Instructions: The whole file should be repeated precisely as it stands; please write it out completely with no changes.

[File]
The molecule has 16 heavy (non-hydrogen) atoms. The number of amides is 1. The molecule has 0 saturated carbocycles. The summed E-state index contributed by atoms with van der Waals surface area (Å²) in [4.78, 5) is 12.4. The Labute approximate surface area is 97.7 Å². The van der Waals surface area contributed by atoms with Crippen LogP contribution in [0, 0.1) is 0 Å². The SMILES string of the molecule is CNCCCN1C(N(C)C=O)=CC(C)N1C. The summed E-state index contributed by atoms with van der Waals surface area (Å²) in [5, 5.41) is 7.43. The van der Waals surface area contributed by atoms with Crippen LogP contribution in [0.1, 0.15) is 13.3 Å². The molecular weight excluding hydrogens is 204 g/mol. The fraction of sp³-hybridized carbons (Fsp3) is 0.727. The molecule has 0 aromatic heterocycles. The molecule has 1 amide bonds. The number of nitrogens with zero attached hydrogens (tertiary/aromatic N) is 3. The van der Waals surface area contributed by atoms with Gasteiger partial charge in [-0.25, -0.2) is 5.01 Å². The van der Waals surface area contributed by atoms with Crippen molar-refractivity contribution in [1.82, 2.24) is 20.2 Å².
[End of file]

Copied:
The molecule has 16 heavy (non-hydrogen) atoms. The number of amides is 1. The molecule has 0 saturated carbocycles. The summed E-state index contributed by atoms with van der Waals surface area (Å²) in [4.78, 5) is 12.4. The Labute approximate surface area is 97.7 Å². The van der Waals surface area contributed by atoms with Crippen LogP contribution in [0, 0.1) is 0 Å². The SMILES string of the molecule is CNCCCN1C(N(C)C=O)=CC(C)N1C. The summed E-state index contributed by atoms with van der Waals surface area (Å²) in [5, 5.41) is 7.43. The van der Waals surface area contributed by atoms with Crippen LogP contribution in [0.1, 0.15) is 13.3 Å². The molecular weight excluding hydrogens is 204 g/mol. The fraction of sp³-hybridized carbons (Fsp3) is 0.727. The molecule has 0 aromatic heterocycles. The molecule has 1 amide bonds. The number of nitrogens with zero attached hydrogens (tertiary/aromatic N) is 3. The van der Waals surface area contributed by atoms with Gasteiger partial charge in [-0.25, -0.2) is 5.01 Å². The van der Waals surface area contributed by atoms with Crippen molar-refractivity contribution in [1.82, 2.24) is 20.2 Å².